U.S. stocks fell, sending the Standard & Poor’s 500 Index down for a second straight day, as investors awaited the start of the corporate earnings season.
Yum! Brands Inc., the owner of the Taco Bell and KFC fast-food chains, retreated 4.2 percent as same-store sales fell more than projected in China after a government probe into one of its former suppliers hurt demand. GameStop Corp., the world’s largest video-game retailer, tumbled 6.3 percent amid a narrower sales forecast. Alcoa Inc., the largest U.S. aluminum producer, rose 0.9 percent at 4:29 p.m. as sales beat estimates.
The S&P 500 fell 0.3 percent to 1,457.15 at 4 p.m. New York time. The Dow Jones Industrial Average lost 55.44 points, or 0.4 percent, to 13,328.85. About 6.2 billion shares changed hands on U.S. exchanges, in line with the three-month average.
“We’re waiting for earnings to come out,” said John Manley, who helps oversee about $212 billion as chief equity strategist for Wells Fargo Advantage Funds in New York. He spoke in a telephone interview. “Valuations are far from excessive. Yet we’ve had a strong rally very quickly. Now the market is adjusting.”
Stocks had the biggest gain in 13 months last week as lawmakers passed a bill averting spending cuts and tax increases known as the fiscal cliff. Fourth-quarter profits from S&P 500 companies probably increased 2.9 percent, according to analysts’ estimates compiled by Bloomberg. That would be the second-slowest quarterly growth since 2009, the data show.
Alcoa Inc., traditionally the first company in the Dow to report quarterly results, rose 0.9 percent to $9.18 after the close of regular trading. Sales fell to $5.9 billion from $5.99 billion, beating the $5.6 billion average of 11 estimates. Profit excluding a gain on the sale of a power plant and other one-time items was 6 cents a share, matching the average of 20 estimates compiled by Bloomberg.
Yum slid 4.2 percent to $65.04. KFC sales in China in the last two weeks of December had a “significant impact” from “adverse publicity associated with a government review of China poultry supply,” the company said yesterday. China same-store sales fell 6 percent in the fourth quarter, compared with a previous estimate for a decline of 4 percent.
GameStop dropped 6.3 percent to $23.19. The company, which in November said it would close 200 stores because of a “tough video game market,” said comparable-store sales for the fiscal year ending this month will fall between 7.5 percent and 9 percent. The company previously forecast sales to drop between 6 percent and 9 percent.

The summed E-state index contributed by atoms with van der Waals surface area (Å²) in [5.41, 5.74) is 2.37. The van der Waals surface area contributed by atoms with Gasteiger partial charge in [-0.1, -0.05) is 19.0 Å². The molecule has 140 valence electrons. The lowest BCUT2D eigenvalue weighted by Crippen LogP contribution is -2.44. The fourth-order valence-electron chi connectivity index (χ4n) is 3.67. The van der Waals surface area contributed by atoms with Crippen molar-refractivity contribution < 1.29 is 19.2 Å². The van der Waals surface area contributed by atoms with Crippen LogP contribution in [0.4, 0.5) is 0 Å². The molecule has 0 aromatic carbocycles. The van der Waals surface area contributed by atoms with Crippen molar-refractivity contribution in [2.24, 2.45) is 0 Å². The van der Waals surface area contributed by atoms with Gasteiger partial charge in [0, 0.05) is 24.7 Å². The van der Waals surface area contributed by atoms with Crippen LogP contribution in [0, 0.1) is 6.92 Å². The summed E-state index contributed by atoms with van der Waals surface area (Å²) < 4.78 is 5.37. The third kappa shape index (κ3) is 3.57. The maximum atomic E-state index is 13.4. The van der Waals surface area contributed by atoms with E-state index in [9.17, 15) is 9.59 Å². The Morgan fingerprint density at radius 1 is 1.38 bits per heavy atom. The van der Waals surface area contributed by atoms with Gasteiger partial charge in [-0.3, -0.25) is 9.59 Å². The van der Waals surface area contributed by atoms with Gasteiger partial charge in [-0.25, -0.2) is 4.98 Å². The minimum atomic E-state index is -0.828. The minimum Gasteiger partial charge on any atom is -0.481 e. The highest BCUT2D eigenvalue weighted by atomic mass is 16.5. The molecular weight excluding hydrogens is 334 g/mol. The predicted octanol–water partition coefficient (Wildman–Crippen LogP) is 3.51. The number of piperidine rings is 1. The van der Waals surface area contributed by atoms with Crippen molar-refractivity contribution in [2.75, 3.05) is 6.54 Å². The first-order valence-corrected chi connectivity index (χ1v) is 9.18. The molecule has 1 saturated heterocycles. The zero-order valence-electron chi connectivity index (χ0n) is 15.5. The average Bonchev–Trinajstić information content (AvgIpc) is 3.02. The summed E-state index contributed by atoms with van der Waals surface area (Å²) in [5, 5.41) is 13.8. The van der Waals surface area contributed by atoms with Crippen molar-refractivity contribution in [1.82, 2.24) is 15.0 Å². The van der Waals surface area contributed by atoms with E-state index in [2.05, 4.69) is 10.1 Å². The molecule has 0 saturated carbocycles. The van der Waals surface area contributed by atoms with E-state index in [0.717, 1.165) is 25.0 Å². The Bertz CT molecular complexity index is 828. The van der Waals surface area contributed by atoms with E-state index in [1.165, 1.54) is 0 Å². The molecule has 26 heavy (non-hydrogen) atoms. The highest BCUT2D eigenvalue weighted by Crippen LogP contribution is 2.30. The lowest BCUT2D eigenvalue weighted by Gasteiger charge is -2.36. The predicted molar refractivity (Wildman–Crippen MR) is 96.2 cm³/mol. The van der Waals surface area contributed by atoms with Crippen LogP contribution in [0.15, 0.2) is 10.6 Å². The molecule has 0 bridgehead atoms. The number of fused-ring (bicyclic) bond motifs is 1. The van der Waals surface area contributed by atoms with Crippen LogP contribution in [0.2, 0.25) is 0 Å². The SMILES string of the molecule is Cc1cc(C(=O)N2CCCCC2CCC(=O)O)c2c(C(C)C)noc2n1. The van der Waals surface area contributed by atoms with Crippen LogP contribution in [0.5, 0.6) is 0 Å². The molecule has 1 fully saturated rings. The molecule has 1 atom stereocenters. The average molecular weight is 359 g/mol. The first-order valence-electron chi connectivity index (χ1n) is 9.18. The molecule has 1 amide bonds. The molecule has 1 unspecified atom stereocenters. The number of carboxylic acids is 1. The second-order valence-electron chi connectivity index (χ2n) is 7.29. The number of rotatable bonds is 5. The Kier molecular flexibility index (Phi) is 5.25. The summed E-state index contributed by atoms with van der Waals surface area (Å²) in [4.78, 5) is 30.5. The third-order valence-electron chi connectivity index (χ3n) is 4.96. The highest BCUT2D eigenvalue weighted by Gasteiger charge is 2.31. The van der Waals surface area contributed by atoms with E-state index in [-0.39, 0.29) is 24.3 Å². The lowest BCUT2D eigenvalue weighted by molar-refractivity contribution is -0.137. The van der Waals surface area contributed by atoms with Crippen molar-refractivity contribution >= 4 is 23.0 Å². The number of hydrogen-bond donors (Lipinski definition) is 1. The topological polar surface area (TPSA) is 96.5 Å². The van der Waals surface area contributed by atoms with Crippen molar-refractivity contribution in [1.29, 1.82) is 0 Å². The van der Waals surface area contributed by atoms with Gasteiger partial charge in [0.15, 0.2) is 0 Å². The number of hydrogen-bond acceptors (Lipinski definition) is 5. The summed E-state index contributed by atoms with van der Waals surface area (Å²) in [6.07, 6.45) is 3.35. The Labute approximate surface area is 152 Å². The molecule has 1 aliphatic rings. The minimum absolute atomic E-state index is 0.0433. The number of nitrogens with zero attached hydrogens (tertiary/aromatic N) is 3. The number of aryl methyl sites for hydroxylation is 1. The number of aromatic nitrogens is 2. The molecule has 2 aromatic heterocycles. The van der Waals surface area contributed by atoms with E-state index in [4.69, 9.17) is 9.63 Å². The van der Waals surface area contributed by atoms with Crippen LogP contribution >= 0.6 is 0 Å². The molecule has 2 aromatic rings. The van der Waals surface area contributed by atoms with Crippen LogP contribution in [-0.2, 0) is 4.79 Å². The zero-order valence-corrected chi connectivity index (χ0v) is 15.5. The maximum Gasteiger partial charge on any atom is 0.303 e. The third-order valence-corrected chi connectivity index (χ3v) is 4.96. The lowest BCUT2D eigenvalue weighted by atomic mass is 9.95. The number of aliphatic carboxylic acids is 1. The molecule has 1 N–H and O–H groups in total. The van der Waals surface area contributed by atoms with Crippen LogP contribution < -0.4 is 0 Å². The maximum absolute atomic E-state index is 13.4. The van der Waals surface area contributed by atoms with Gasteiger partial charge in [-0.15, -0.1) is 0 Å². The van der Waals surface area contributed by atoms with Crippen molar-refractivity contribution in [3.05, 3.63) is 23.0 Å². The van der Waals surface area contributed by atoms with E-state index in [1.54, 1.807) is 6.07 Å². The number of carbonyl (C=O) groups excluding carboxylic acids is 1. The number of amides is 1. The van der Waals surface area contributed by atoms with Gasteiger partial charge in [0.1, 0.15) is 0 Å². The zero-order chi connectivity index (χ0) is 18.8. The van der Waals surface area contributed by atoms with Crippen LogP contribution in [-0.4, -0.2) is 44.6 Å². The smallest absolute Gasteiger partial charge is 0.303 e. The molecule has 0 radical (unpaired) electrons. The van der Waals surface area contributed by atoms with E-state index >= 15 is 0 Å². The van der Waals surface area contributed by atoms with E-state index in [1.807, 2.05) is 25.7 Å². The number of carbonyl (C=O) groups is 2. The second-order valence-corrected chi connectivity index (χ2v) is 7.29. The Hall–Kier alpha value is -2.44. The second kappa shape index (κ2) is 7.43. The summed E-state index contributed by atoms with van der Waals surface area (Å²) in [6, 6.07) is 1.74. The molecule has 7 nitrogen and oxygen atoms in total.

Boeing Co. retreated 2.6 percent to $74.13 after being downgraded to hold from buy at BB&T Capital Markets by equity analyst Carter Leake. The shares tumbled 2 percent yesterday after a 787 Dreamliner operated by Japan Airlines Co. caught fire on the ground at Boston’s Logan International Airport.
Sears Holdings Corp. slumped 6.4 percent to $40.16. Lou D’Ambrosio is stepping down as chief executive officer and Chairman Edward Lampert will take over the job as the billionaire hedge fund manager works to revive the retailer.
The sudden departure of D’Ambrosio, 48, was prompted by family health matters, the Hoffman Estates, Illinois-based company said yesterday in a statement. Lampert, 50, will take over at the end of the company’s fiscal year on Feb. 2.
Genworth Financial Inc. slid 3.5 percent to $8.04. The insurer that brought on a new chief executive officer last week declined after Credit Suisse Group AG downgraded the company on risks from long-term care coverage.
AutoZone Inc. dropped 2.2 percent to $348.25. The Memphis, Tennessee-based auto-parts retailer was cut to underweight from equal weight by Morgan Stanley analyst David Gober, who said AutoZone is “likely not a great stock in 2013.”
Halliburton Co. retreated 1.3 percent to $36.19. The world’s largest provider of hydraulic-fracturing services was downgraded to neutral from overweight at JPMorgan Chase & Co.
Monsanto Co. added 2.7 percent to $98.50. The world’s biggest seed company posted first fiscal-quarter earnings that surpassed analysts’ estimates and boosted its full-year forecast as corn-seed sales climbed in Latin American and the U.S.
Occidental Petroleum Corp. gained 2.3 percent to $81.72. The largest onshore crude producer in the continental U.S. rose after reaching half its 2013 target for drilling cost cuts.
Celgene Corp. rallied 6.6 percent to $91.41. The world’s fourth-largest biotechnology company was raised to outperform from sector perform at RBC Capital Markets by equity analyst Michael Yee. The 12-month share-price estimate is $100.
The Chicago Board Options Exchange Volatility Index, known as the VIX, fell 1.2 percent to 13.62 in New York today. It tumbled 40 percent over the past six sessions, the biggest decline since November 2008.
The bull market in U.S. equities that began in 2009 may end this year, followed by a drop of as much as 30 percent in the S&P 500 by next year, according to technical analysts at UBS AG.
The S&P 500 may gain 7.4 percent to as high as 1,570 forming a top for the 116 percent rally from March 2009 in late summer this year, Michael Riesner and Marc Mueller in Zurich wrote in a report yesterday. A “cyclical” bear market will then follow, with the gauge dropping as low as 1,100 by 2014, they added. The measure fell 0.3 percent to 1,461.89 yesterday.
“The March 2009 cyclical bull market is moving into a mature stage and in this context, we see the S&P 500 and risk assets moving into a major top in 2013, followed by a new cyclical bear into 2014,” the analysts wrote in the note.
They said the benchmark gauge began a long-term bearish pattern in 2000 which, in turn, consisted of medium-term, or cyclical, ups and downs. One part of this was the increase from 2009, which is now looking to reverse based on a triangular pattern called the rising wedge forming on its price chart, the analysts said.